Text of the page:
After a conversation with a policy analyst, a super important point came up that I’d completely missed: can a school district even be eligible to issue bonds to the MLF?
Issuers can be:
“Designated Revenue Bond Issuers (RBIs)”
entities that issues securities on behalf of cities, states, or counties that manages cash flows (subject to Fed review and approval).
A school district is not one of the first three things, so the question is whether a district can be a designated RBI or an entity that issues securities.
A designated RBI is:
Each Governor of a U.S. state may designate up to two Revenue Bond Issuers located in his or her state for participation in the MLF…Any such designated Revenue Bond Issuers will be “Designated RBIs.” A “Revenue Bond Issuer” is a State or political subdivision thereof, or a public authority, agency, or instrumentality of a State or political subdivision thereof, that issues bonds that are secured by revenue from a specified source that is owned by a governmental entity. Each Designated RBI will be required to provide at the time it submits a notice of interest, evidence that it has verified with the Governor of its state…that it will be designated and at the time of closing, a certification from the Governor of its state reflecting the designation.
A school district definitely issues bonds that are secured by revenue from a specified source, but is it ‘owned by a governmental entity’? Not really.
Also, here’s an important point: to issue bonds to the MLF as an RBI you need a “notice of interest” and “evidence that is has been verified with the Governor of the state. And your governor can only designate two RBIs maximum! This wouldn’t be a problem for Hawaii, which has only one school district (the entire state). But Pennsylvania as 500 school districts.
Could the school district be an entity that issues bonds on behalf of cities, states, or counties? Here’s what that means:
Many States, Cities, and Counties issue debt securities through an authority, agency, department, division or other entity that is statutorily authorized to issue debt on behalf of the applicable State, City, or County. Such an authority, agency, department, division or other entity of a State, City, or County may also issue debt securities for the purposes of assisting in cash flow management on behalf of one or more of the political subdivisions or other governmental entities of the applicable State, City, or County. Such an entity would constitute an Eligible Issuer, subject to Federal Reserve review, only if (i) such entity can commit the credit of, or pledge revenues of, the applicable State, City, or County, or (ii) the State, City, or County guarantees the Eligible Notes issued by such issuer. Each eligible State, City, and County may only access the Facility through one issuer; provided that the Federal Reserve may approve one or more additional issuers per State, City, or County to facilitate the provision of assistance to political subdivisions and other governmental entities of the relevant State, City, or County.
School districts are their own governmental entities. They tend not to be departments of states, counties, or cities. The district tends to be its own government, have its own budget, etc. This is true for Philadelphia but not all school districts.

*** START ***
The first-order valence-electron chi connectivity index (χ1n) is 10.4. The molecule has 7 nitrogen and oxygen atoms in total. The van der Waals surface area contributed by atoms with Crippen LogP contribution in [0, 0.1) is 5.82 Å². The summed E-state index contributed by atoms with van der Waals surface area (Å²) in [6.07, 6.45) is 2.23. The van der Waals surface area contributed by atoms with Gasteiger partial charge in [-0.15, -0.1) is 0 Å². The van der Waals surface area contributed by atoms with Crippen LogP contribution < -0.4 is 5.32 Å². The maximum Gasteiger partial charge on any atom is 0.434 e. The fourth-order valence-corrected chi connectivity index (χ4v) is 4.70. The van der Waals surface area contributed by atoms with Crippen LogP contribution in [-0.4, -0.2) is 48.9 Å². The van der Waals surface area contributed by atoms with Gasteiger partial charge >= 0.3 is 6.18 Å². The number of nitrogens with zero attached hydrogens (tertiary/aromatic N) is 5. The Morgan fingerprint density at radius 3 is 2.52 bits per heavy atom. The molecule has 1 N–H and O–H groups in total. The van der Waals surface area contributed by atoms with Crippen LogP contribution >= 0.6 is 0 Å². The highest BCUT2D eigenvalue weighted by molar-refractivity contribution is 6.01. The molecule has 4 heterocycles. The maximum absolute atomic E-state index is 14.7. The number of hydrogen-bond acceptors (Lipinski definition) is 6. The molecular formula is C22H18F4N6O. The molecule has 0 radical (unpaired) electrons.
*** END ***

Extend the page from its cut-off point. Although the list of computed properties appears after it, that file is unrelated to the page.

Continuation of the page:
For the first option, does the SDP “commit the credit of, or pledge revenues of” the state, city, or county? When I get my property taxes, the SDP taxes are always listed separate from the city because, again, their budgets are different. Is school district money the same as county, city, or state money?
For the second option, does the state, city, or county “guarantee the Eligible Notes” issued by the school district, if it were to issue them? Again, unclear. This could vary across school districts.
There is a little piece of language in the definition of eligible issuers worth noting:
An Eligible Issuer is a State, City, or County (or, subject to Federal Reserve review and approval, an entity that issues securities on behalf of the State, City, or County, respectively, for the purpose of managing its cash flows), Multi-State Entity, or Designated RBI
Maybe school districts submit their bonds for review and approval. Maybe they get it, maybe they don’t.
These criteria could be devastating for the MLF strategy for school funding. But we should remember that improvements to school infrastructure don’t always and only come from direct sources flowing into the budget. They could come from other departments, entities, grants or outside initiatives so designated.
It might be that we lobby the Governor to designate the Pennsylvania Department of Education as an RBI. But can the DOE issue bonds? I haven’t heard of that before. Is there an agency that issues bonds for the DOE, or for DOE projects? Are there other entities that are viable to be designated as RBIs or could issue bonds for the government?
Basically, getting Philly schools MLF money to fix ventilation might require a creative strategy involving other agencies, departments, and programs. Rep. Elizabeth Fiedler’s legislation creating a grant program for asbestos remediation is a promising lead, as well as the PlanCon workbook that permits state reimbursement for school building infrastructure projects.
In general, I think there’s a path forward for Philadelphia, but I’m not sure yet, and this is important to know for other districts moving forward.